Hardening and securing sometimes touch areas where users rarely would expect it, such as using the right set of tools. Most system administrators and Linux engineers are using the traditional UNIX standard tools to check the systems network state. This includes tools such as ifconfig, route, arp and netstat as part of the net-tools package.
While this package is still maintained and receives security updates and bug fixes, most of the tools are deprecated by the iproute2 utils collection.
Figure 2: List of old and new tools*
So why is this important? The problem with the traditional command line tools is that they do not show all network information that is available. This is simply because the development of the Linux kernel network stack overran the capabilities of those tools, and it was easier to start a new tool set instead of updating the old one.
A simple example is the source-based routing capabilities of the kernel. It is possible to define not only routing entries for network and host targets, but also rules, depending on the source address. This can be handy especially on virtualization hosts with many guest machines. In this case the good old “route” tool is simply not smart enough to show those entries, because it cannot access the needed information. This led to iproute2 and its variety of tools such as ip (Figure 2).
Although choosing the right tool is not really part of hardening a system, it is part of understanding the system’s behavior. The network stack is a crucial layer of the system security and, therefore, the capability to extract as much relevant information as possible might become a security issue.
Transparency and knowledge are the crucial factors for hardening a system, also on an organizational layer. Knowing which services are running where and which update needs to be installed immediately on which system gives you a huge advantage, enabling you to react fast to newly disclosed vulnerabilities.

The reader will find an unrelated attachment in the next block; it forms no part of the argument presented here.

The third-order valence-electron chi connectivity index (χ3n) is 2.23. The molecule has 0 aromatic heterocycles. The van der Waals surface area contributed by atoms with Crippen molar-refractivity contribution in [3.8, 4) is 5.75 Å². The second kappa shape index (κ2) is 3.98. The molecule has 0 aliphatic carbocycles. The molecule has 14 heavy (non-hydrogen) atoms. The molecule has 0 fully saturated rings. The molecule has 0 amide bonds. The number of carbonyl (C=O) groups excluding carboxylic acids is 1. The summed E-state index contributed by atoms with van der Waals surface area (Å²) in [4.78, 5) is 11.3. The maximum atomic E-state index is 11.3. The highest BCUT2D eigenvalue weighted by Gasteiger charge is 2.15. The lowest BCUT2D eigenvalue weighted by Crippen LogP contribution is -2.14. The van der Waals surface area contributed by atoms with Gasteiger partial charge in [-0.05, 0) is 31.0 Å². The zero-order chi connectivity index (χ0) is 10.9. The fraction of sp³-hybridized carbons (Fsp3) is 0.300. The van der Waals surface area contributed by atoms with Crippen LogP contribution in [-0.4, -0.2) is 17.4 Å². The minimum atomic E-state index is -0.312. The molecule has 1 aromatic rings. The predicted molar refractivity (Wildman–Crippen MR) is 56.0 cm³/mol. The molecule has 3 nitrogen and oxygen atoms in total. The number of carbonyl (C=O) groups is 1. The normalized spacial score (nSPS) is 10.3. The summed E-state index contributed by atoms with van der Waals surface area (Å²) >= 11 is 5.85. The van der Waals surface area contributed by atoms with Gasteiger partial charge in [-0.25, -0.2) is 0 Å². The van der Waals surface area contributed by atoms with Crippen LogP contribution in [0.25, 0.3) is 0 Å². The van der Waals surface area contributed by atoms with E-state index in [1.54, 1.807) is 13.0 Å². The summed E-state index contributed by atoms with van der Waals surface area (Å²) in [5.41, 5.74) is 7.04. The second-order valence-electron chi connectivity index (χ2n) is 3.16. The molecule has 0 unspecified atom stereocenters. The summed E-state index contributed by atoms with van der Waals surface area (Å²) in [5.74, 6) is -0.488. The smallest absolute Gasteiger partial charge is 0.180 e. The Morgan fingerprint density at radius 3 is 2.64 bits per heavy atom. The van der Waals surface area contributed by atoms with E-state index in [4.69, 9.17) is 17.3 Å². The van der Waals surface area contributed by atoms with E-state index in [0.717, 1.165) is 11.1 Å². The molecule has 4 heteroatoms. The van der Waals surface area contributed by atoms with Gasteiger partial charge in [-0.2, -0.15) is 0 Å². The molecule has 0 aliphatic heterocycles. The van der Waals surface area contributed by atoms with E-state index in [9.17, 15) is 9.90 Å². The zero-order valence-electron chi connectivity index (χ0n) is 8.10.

SUSE Manager can be a great tool for managing Linux in your organization. Let’s take a look at ways to troubleshoot and some important tips that will help you make the most of your installation.
Most SUSE Manager administrators experiencing trouble wrestle with three important functions: channel syncing with Customer Center, the centralized scheduler on the SUSE Manager server and client system registration/communication.
Until this process is completed for a channel, your managed clients will not be able to properly use them. For example, if a sync is still in progress, you might find that a package appears in the web interface but does not seem to be available on your client—even if it is registered to use that channel. A quick way to check is on the summary of the channel in the web UI.
You can see if any sync processes are running by searching the processes as follows:
ps aux | grep repo-sync
Then follow the log file for that channel to see its progress:
Internet speed is helpful, but is not the only variable. Much metadata has to be processed, requiring multiple database operations that take time to complete.
You can temporarily force the channel to use pre-downloaded yum repos from the Subscription Management Tool (SMT) or other locations if needed.
spacewalk-repo-sync -c res6-x86_64 -u file:///location/of/smtrepo
Refer to the documentation on how to perform broader offline synchronizations. Expect errors in initial channel sync—NCC/SCC issues and metadata change might occur, especially when the task takes hours to complete, as might be the case.
“No more mirrors to try”
“Errata skipped because of missing package”
Schedule a sync again until everything is clean. Be patient, and drink coffee as needed.
Log files from many SUSE Manager operations
Where the client repository information is stored
Many important settings for server operation
Web server data for bootstrap, bootstrap repositories, GPG keys
Where your downloaded/synched rpm files are located
There are MANY other files on the SUSE Manager system—but do not change them unless you are SURE.